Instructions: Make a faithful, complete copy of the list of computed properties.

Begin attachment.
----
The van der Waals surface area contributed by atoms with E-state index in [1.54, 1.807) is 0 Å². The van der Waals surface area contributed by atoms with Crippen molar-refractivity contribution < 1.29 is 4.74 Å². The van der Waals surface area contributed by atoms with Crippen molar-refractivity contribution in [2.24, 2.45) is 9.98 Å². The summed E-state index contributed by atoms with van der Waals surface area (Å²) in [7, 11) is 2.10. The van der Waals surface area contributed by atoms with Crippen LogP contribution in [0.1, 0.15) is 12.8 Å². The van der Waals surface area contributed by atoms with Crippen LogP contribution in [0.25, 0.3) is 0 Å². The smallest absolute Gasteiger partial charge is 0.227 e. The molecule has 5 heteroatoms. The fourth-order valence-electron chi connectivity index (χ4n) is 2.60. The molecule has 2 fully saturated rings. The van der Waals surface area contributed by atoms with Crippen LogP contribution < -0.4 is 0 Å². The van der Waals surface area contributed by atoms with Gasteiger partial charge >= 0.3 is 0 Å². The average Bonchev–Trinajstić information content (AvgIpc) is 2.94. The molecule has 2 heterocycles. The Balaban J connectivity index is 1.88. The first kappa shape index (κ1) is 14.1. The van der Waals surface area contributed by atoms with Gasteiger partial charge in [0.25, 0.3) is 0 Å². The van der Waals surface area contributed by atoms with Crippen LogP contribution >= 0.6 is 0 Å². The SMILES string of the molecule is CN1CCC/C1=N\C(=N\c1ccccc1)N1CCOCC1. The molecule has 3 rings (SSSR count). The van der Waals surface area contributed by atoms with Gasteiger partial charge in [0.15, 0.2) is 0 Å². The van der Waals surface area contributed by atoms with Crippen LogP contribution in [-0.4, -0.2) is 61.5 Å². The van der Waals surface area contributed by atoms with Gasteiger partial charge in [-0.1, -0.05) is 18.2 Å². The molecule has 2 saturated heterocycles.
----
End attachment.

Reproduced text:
The van der Waals surface area contributed by atoms with E-state index in [1.54, 1.807) is 0 Å². The van der Waals surface area contributed by atoms with Crippen molar-refractivity contribution < 1.29 is 4.74 Å². The van der Waals surface area contributed by atoms with Crippen molar-refractivity contribution in [2.24, 2.45) is 9.98 Å². The summed E-state index contributed by atoms with van der Waals surface area (Å²) in [7, 11) is 2.10. The van der Waals surface area contributed by atoms with Crippen LogP contribution in [0.1, 0.15) is 12.8 Å². The van der Waals surface area contributed by atoms with Crippen LogP contribution in [0.25, 0.3) is 0 Å². The smallest absolute Gasteiger partial charge is 0.227 e. The molecule has 5 heteroatoms. The fourth-order valence-electron chi connectivity index (χ4n) is 2.60. The molecule has 2 fully saturated rings. The van der Waals surface area contributed by atoms with Crippen LogP contribution < -0.4 is 0 Å². The van der Waals surface area contributed by atoms with Gasteiger partial charge >= 0.3 is 0 Å². The average Bonchev–Trinajstić information content (AvgIpc) is 2.94. The molecule has 2 heterocycles. The Balaban J connectivity index is 1.88. The first kappa shape index (κ1) is 14.1. The van der Waals surface area contributed by atoms with Gasteiger partial charge in [0.25, 0.3) is 0 Å². The van der Waals surface area contributed by atoms with Crippen LogP contribution >= 0.6 is 0 Å². The SMILES string of the molecule is CN1CCC/C1=N\C(=N\c1ccccc1)N1CCOCC1. The molecule has 3 rings (SSSR count). The van der Waals surface area contributed by atoms with Gasteiger partial charge in [0.15, 0.2) is 0 Å². The van der Waals surface area contributed by atoms with Crippen LogP contribution in [-0.4, -0.2) is 61.5 Å². The van der Waals surface area contributed by atoms with Gasteiger partial charge in [-0.1, -0.05) is 18.2 Å². The molecule has 2 saturated heterocycles.